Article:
K. Paddayya is Emeritus Professor and former Director of Deccan College (Deemed University) in Pune. He is Honorary Fellow of the Society of Antiquaries of London and received Padma Shri from the Government of India in 2012.

Preface
Like Lewis Binford's other book In Pursuit of the Past: Decoding the Archaeological Record (1983) which arose from a series of lectures delivered by him at various places in Europe in 1980-1981, Teaching Archaeology too has its origins in spoken word. It is based on the classroom lectures forming a very popular course called "Strategies of Archaeology," which Binford taught in the 1980s for undergraduate students in anthropology at the University of New Mexico, Albuquerque. These lectures, expounding the essentials of New or Processual Archaeology, moulded (or "misguided," as Binford himself used to say) the minds of many batches of young students who in turn contributed significantly to the spread of new ideas in North America and outside. We are indeed grateful to his then-wife Nancy Medaris Stone for her laborious and patient efforts in taping these lectures and transcribing them into a written form. Even after four decades these lectures have not lost their freshness and the issues in methodology dealt with by Binford are still relevant to the whole discipline of archaeology. We therefore welcome Nancy's ready consent to publish this work in India. I am honoured to add a preface to it.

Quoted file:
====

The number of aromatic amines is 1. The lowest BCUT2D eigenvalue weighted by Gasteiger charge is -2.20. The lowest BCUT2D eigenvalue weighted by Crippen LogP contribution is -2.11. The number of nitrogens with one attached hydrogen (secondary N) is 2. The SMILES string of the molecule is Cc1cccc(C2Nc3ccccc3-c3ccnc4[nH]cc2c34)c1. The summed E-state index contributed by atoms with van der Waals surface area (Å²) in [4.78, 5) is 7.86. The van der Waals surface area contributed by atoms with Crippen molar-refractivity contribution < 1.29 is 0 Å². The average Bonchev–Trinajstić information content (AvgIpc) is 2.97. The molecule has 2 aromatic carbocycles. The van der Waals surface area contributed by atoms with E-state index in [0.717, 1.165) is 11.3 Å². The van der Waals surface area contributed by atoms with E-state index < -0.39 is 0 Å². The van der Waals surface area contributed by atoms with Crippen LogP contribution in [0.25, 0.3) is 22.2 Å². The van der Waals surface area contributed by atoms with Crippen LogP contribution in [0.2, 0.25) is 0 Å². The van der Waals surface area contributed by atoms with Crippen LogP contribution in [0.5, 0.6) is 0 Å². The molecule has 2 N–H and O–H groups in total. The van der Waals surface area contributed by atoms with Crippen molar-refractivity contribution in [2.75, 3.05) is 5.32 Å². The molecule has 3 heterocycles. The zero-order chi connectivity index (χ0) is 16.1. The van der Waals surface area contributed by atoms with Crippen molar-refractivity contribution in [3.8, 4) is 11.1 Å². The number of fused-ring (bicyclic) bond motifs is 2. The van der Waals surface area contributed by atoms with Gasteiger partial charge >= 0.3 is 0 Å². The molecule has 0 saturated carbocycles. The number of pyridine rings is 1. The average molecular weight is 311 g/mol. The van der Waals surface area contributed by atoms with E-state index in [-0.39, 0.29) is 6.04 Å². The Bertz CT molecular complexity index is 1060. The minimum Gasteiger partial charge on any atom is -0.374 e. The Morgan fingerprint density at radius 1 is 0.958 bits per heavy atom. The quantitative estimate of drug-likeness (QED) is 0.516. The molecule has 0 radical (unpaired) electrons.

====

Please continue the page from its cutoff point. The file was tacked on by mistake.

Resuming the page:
Two persons strode like colossuses the archaeological stage in the twentieth century -Gordon Childe in the first half and Lewis Binford in the later half. Childe was a raconteur par excellence of what Jawaharlal Nehru called "the astonishing adventure of man." His books Man Makes Himself, What Happened in History and Social Evolution brought the whole topic of prehistoric prelude, or what some writers now prefer to call our Deep Past, to the doorsteps of educated laymen all across the world. He also initiated pioneering inquiries into the theory and method of the discipline. In fact, in "Retrospect" which he had scripted shortly before his death, Childe clearly stated that his contributions to the discipline lay neither in making sensational field discoveries nor in recognizing the existence of new cultures but in developing "interpretative concepts and methods of explanation." And his books piecing Together the Past and Society and Knowledge have served well as anchor-stones of the discipline's theoretical framework.

If Childe was a theorist in a larger sense, Binford chose to lavish attention on the methodological domain and bring about fundamental refinements in it, thereby earning fame as a methodological theorist. Binford on his part admits his preoccupation with methodological matters when he states in this volume (Lecture 17) that "A lot of my colleagues say that it is insulting to call me a methodologist but I find it quite a compliment."